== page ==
Never personally seen this, but could imagine it with a large enough bronchopleural fistula (would have to be massive). If that were the case here though, dude would not have been able to vent stably with a SLT while they mucked around with blockers and so forth. Makes me think the DLT was never in the right place
 
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Arch Guillotti

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This happened at my place today:

Patient having left VATS, blebectomy, pleurodesis. Came in with a Pleurex chest tube in already.

Induced, grade 4 view with Mac 4. Poor dentition as well with a lot of sharp, misaligned teeth. Got Glidescope, was a little tricky but got the DLT in. Connected it to the machine and heard an air leak with both cuffs up as if we tore the tracheal cuff. Removed tube, intubated with Mac4+bougie with a single lumen.

Called the thoracic surgeon in to help/troubleshoot. He wanted to intubate with the fiberoptic loaded with the DLT over it. He did that, connected to vent.. no CO2/TV. Removed the DLT, masked the patient for a while. Put a single lumen in again with Mac4+bougie. Tried the Cook catheter to exchange the SLT for a DLT. Connected the DLT to the vent.. no CO2 no TV. Pulled it out, and intubated again with a SLT... then took 45 minutes for all of us to figure out how to use the crappy bronchial blocker that we had. We intubated this guy 4 times..
Uh, what?:prof:
 
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Endee

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This story is a little nuts, but, did this pt have such a large leak that you couldn't positive pressure ventilate *at all* to both lungs? (Hence no VT, no CO2) This happens occasionally and you have to be prepared to go on OLV to the good lung as soon as you induce and intubate. Assessing degree of preinduction chest tube leak is key.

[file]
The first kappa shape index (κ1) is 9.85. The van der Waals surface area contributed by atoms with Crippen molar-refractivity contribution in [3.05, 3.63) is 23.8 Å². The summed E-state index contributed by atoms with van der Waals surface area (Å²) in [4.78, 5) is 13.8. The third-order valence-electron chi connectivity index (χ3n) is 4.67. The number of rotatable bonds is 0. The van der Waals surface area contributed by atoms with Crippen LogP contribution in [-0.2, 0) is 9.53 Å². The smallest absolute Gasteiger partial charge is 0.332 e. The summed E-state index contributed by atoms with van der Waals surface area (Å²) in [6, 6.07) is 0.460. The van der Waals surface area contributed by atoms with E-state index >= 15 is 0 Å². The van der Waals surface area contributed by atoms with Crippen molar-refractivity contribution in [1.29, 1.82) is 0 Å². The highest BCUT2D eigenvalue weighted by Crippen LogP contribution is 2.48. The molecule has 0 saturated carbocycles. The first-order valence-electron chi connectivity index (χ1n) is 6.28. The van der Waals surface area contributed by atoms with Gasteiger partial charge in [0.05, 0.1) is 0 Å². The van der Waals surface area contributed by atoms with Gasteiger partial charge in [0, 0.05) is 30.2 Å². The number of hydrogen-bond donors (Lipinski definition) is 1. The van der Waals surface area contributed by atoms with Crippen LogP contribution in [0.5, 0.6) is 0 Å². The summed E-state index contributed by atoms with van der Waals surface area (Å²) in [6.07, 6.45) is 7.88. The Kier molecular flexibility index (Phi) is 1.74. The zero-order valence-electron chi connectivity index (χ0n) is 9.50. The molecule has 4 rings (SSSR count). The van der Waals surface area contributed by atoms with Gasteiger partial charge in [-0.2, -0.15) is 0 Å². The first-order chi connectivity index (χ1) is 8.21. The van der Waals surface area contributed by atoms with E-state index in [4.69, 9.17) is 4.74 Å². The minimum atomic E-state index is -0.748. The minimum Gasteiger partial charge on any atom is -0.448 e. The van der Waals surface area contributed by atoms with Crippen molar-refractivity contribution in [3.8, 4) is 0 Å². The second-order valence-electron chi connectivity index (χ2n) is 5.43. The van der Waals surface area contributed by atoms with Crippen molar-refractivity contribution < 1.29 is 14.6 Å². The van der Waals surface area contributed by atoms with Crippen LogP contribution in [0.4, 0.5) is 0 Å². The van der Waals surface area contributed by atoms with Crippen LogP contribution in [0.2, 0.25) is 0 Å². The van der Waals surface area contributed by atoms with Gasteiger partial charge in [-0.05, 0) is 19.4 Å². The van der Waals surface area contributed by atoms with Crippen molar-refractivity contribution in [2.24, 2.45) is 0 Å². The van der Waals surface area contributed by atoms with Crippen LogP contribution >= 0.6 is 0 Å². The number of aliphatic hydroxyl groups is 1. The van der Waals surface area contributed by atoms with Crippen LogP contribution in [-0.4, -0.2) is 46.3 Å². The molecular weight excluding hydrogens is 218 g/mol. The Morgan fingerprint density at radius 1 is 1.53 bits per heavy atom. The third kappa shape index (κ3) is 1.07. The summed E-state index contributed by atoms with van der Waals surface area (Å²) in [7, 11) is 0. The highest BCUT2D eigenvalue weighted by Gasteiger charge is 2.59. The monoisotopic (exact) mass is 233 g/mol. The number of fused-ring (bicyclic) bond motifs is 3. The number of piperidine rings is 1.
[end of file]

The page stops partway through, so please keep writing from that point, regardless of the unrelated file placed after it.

Never personally seen this, but could imagine it with a large enough bronchopleural fistula (would have to be massive). If that were the case here though, dude would not have been able to vent stably with a SLT while they mucked around with blockers and so forth. Makes me think the DLT was never in the right place
The first of the three times we placed the DLT we heard the air leak coming from the mouth and the second two times there was just no ventilation or CO2. I swear the DLT went into the trachea the first time but the second two times the thoracic surgeon was doing it with the bronchoscope. Lots of secretions so it’s possible it kept going into the esophagus I suppose, or one suggestion was it was linking somewhere in the airway.

The chest tube was connected to a Pleurevac which was not connected to suction because we had our suction on a Yankauer and the OR’s suction on the bronchoscope. At one point I remember saying out loud “is the chest tube working?” but everyone was focused on the airway situation. This was probably a fixation error in hindsight.